I do not have faith that Care Bears do not exist, but since there is no evidence that they do I do not believe in them. But Care Bear apologists say that evidence is everywhere, how can you say there is no Love-a-Lot Bear when there is so much love shown around the world? How can there be so many friends without Friend Bear? And how can there be no Wish Bear with so many peoples wishes? It must take a lot of faith not to believe the care bears are the cause of all those feelings, right?

      December 9, 2013 at 3:03 pm |
    • ME II

      @Live4Him,
      "Then you must admit that those so-called atheists on this forum are a form of 'faith-based skepticism'."

      I think you misunderstood what I was saying. Atheists don't have faith-based belief. However they can still attempt a reason-based argument whether or not the faith-based belief is susceptible to such or not.

      In other words, 'you can't reason someone out of a position that they didn't reason themselves into in the first place.'

      December 9, 2013 at 3:50 pm |
  9. Live4Him

    @cedar rapids : sorry but I dont reject god, i dont believe he exists.

    Upon WHAT do you base that belief upon?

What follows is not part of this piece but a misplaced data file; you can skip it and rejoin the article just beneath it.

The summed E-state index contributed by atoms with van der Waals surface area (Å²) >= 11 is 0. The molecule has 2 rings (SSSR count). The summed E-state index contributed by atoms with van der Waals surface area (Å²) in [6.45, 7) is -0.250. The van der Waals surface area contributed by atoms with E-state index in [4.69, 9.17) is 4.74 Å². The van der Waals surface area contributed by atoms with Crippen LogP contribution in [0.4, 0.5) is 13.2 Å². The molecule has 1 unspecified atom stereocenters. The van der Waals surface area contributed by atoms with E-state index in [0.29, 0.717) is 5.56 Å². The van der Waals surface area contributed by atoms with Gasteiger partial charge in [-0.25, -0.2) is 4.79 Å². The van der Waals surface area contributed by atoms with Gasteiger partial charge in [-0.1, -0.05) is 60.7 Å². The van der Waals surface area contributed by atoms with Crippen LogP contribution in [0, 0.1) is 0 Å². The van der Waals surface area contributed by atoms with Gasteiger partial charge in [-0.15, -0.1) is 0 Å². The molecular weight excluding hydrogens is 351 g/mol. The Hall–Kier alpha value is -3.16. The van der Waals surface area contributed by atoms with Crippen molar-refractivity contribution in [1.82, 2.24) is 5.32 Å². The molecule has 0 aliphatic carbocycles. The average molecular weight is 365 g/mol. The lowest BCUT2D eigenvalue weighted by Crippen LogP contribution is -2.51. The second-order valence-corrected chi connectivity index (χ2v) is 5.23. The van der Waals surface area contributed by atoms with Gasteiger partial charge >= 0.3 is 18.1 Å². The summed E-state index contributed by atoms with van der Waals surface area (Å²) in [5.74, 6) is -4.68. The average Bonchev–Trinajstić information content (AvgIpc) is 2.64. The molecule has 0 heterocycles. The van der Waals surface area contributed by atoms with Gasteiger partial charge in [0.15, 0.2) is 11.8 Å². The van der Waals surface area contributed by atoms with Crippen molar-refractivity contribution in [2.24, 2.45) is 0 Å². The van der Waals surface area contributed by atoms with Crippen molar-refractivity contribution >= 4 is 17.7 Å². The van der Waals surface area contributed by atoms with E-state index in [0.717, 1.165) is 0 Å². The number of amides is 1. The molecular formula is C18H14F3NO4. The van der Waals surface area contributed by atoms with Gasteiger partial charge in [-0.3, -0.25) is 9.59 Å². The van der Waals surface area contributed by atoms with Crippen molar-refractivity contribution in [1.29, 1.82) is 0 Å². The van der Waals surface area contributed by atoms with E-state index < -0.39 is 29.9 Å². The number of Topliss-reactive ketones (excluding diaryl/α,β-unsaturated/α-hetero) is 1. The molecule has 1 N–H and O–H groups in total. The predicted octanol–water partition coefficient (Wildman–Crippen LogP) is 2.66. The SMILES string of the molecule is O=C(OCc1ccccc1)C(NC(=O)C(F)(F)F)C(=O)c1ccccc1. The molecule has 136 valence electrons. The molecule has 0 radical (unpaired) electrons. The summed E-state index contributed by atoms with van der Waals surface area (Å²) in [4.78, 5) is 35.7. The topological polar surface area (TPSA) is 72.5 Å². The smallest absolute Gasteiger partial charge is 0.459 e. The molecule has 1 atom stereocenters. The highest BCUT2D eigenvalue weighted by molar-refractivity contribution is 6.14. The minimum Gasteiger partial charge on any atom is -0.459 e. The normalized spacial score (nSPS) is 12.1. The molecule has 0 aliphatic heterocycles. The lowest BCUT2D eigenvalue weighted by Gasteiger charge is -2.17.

December 9, 2013 at 2:45 pm |
    • K-switch

      In the original context of the discussion, what does it matter?

      December 9, 2013 at 2:57 pm |
      • Get Real

        Careful, K-switch, L4H will chastise you for "forcibly inserting yourself into the conversation"! Ve haf rules, here, ya know.

        December 9, 2013 at 3:01 pm |
    • cedar rapids

      I don't 'base that belief' on anything.
      I have seen nothing to suggest I move from the default position of there being no god.

      December 9, 2013 at 3:03 pm |
  10. Live4Him

    @ME II : Many point to the 14th and its equal protection clause, but many also point to Article 6's 'no religious test' clause also.

    Article 6 is part of the original Consititution. why would ANY state pass this article if it was going to invalidate their state consititution, unless they immediately changed it (which they didn't). Thus, this article, so it fails to justify the request.

    Amendment 14 addressed citizenship rights and equal protection of the laws – namely for former black slaves. So, it doesn't have anything to do with religious views.

    December 9, 2013 at 2:39 pm |
    • Jem

      The US Constitution is the supreme law of the land. State Constituitions are important, but take a back seat to the US Constitution. I am surprised you didn't know this.

      December 9, 2013 at 3:02 pm |
    • ME II

      @Live4Him,
      reply at end.

      December 9, 2013 at 3:41 pm |
  11. oo OO

    PLato said,"Look to the perfection of the heavens for truth,"

    December 9, 2013 at 2:18 pm |
    • oo oo